If that's not the control that does that, which one does ?
 
  #8  
Old 12-18-07, 06:56 PM
Grady's Avatar
Forum Topic Moderator
Join Date: Jan 2005
Location: Delaware, The First State
Posts: 14,254
Received 25 Votes on 23 Posts
Pressure-Trol

Trooper,
You are correct. Unless there is another control we can see, that would be the operating control. Eight psi in a residential boiler is WAY high. Normal would be 1 or 2 psi, but I'm no steam wizzard either. Let's ask Furd.
 
  #9  
Old 12-18-07, 09:21 PM
F
Member
Join Date: Mar 2006
Location: Wet side of Washington state.
Posts: 18,495
Received 36 Votes on 28 Posts
The way that low water cutoff is piped the possibility of allowing steam to the gauge certainly exists. Also, the way the siphon is installed on the pressure control is incorrect if that control uses a mercury switch.

As the siphon heats it will have a tendency to "untwist" and that will cause the pressure switch to tilt and change the calibration if it is the mercury switch type. The pressure switch must be mounted level (side-to-side) and to maintain this the loop of the siphon must be parallel to the side, not the face, of the switch. Removing the cover will reveal if it is a mercury switch control and if so it most likely has a pendulum level indicator on the inside back wall.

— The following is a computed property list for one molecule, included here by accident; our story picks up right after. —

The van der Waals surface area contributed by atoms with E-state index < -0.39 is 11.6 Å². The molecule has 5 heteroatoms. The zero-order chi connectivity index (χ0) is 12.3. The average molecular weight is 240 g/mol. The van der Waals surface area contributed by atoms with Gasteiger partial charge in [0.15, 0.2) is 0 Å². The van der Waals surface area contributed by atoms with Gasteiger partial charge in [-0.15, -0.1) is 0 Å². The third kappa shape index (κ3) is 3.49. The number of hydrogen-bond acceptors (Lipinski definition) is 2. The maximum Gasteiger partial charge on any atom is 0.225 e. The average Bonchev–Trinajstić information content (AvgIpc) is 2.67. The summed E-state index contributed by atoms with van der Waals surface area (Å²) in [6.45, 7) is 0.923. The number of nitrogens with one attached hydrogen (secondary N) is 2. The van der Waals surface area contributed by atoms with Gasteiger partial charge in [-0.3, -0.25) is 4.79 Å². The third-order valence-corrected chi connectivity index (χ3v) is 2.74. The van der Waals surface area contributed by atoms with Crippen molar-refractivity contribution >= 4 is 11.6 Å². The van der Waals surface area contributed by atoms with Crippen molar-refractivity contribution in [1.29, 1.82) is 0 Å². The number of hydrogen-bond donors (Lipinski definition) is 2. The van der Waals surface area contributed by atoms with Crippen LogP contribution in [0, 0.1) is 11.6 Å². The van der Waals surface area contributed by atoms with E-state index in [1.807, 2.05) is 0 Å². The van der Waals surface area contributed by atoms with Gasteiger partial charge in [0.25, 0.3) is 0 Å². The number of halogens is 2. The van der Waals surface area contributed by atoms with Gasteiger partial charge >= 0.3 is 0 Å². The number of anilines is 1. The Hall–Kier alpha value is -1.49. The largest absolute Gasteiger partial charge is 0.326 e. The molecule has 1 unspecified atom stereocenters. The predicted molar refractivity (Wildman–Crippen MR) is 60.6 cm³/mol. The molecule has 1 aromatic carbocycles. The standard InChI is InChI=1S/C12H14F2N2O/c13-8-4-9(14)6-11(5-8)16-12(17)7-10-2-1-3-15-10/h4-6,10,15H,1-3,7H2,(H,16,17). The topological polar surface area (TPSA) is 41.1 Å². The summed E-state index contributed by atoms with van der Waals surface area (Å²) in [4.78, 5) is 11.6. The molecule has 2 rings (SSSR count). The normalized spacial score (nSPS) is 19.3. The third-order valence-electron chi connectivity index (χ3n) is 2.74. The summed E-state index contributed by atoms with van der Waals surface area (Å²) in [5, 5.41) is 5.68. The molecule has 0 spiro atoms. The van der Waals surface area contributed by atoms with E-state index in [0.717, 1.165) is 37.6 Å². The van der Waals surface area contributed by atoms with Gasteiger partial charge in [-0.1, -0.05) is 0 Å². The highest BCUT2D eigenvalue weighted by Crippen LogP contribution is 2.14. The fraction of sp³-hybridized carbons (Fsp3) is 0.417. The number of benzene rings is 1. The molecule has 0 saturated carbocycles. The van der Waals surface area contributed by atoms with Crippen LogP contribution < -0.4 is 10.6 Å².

I would replace the pressure gauge and install a siphon OR repipe the gauge / switch using the siphon first and then tees and elbows as necessary.

Grady is absolutely correct that the operating pressure of residential one-pipe steam systems should never exceed 2 psi and they often work best with only 1/2 psi. If there is not a manual-reset high pressure cutout (my preference) in addition to that pressure switch then that switch needs to be reset to cut out at 2 to 4 psi.

Don't forget that steam boilers need to be periodically "blown down", that is, drain a quantity of water from the bottom drain of the boiler as needed to prevent a build up of "crap" (that's a technical term ) due to the evaporation of the water. How much and how often will depend on the quality of the feed water and how much water is added.

Also, it is necessary to periodically blow down the low water cutoff and the gauge glass to keep crap from accumulating.
 
  #10  
Old 01-18-08, 07:38 AM
K
Member
Thread Starter
Join Date: Oct 2001
Location: USA
Posts: 43
Received 0 Votes on 0 Posts
Hello - I wanted to thank Furd, NJTrooper and Grady for helping me out with this issue. I meant to post an update awhile back but time got away from me. We wound up having to call a technician on 12/23 because the furnace finally shut down due to the high pressure. It turns out that the siphon pipe had accumulated a lot of rust and other gunk and that's what was causing the high psi reading. The tech cleaned out the pipe and lo and behold the psi went way down to barely over 0. He said the long term fix is to move the pressure gauge to a different location where its above the water line. For now its working beautifully. Just wanted to post this in case someone else has a similar problem.

Thanks again everyone!
 
Reply
Posting Rules
You may not post new threads
You may not post replies
You may not post attachments
You may not edit your posts

BB code is On
Smilies are On
[IMG] code is On
HTML code is Off
Trackbacks are Off
Pingbacks are Off
Refbacks are Off


Thread Tools
Search this Thread
 
Ask a Question
Question Title:
Description:
Your question will be posted in: